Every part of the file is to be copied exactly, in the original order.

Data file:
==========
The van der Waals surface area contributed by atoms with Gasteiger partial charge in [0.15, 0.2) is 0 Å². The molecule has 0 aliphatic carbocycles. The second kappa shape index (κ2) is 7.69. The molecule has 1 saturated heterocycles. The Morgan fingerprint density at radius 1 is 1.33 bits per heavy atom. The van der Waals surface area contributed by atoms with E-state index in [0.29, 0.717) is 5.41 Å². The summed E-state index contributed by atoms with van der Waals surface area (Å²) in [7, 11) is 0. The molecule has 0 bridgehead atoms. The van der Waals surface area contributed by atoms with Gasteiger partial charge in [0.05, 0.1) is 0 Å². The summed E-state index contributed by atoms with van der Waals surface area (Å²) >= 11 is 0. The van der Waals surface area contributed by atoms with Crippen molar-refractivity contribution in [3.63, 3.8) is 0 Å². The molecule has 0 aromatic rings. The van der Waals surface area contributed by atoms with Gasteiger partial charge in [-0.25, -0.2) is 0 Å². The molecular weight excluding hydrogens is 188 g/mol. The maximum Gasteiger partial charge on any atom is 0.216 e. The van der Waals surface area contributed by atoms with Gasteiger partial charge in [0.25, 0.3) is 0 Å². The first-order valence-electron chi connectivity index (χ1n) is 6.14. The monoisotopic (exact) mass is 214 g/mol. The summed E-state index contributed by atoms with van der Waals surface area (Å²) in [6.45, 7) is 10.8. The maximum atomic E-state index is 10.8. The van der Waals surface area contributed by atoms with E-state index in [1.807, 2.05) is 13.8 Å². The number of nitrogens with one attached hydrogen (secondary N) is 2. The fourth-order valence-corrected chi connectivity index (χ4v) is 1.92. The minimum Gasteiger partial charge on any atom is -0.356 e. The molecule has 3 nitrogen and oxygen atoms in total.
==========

The van der Waals surface area contributed by atoms with Gasteiger partial charge in [0.15, 0.2) is 0 Å². The molecule has 0 aliphatic carbocycles. The second kappa shape index (κ2) is 7.69. The molecule has 1 saturated heterocycles. The Morgan fingerprint density at radius 1 is 1.33 bits per heavy atom. The van der Waals surface area contributed by atoms with E-state index in [0.29, 0.717) is 5.41 Å². The summed E-state index contributed by atoms with van der Waals surface area (Å²) in [7, 11) is 0. The molecule has 0 bridgehead atoms. The van der Waals surface area contributed by atoms with Gasteiger partial charge in [0.05, 0.1) is 0 Å². The summed E-state index contributed by atoms with van der Waals surface area (Å²) >= 11 is 0. The van der Waals surface area contributed by atoms with Crippen molar-refractivity contribution in [3.63, 3.8) is 0 Å². The molecule has 0 aromatic rings. The van der Waals surface area contributed by atoms with Gasteiger partial charge in [-0.25, -0.2) is 0 Å². The molecular weight excluding hydrogens is 188 g/mol. The maximum Gasteiger partial charge on any atom is 0.216 e. The van der Waals surface area contributed by atoms with Gasteiger partial charge in [0.25, 0.3) is 0 Å². The first-order valence-electron chi connectivity index (χ1n) is 6.14. The monoisotopic (exact) mass is 214 g/mol. The summed E-state index contributed by atoms with van der Waals surface area (Å²) in [6.45, 7) is 10.8. The maximum atomic E-state index is 10.8. The van der Waals surface area contributed by atoms with E-state index in [1.807, 2.05) is 13.8 Å². The number of nitrogens with one attached hydrogen (secondary N) is 2. The fourth-order valence-corrected chi connectivity index (χ4v) is 1.92. The minimum Gasteiger partial charge on any atom is -0.356 e. The molecule has 3 nitrogen and oxygen atoms in total.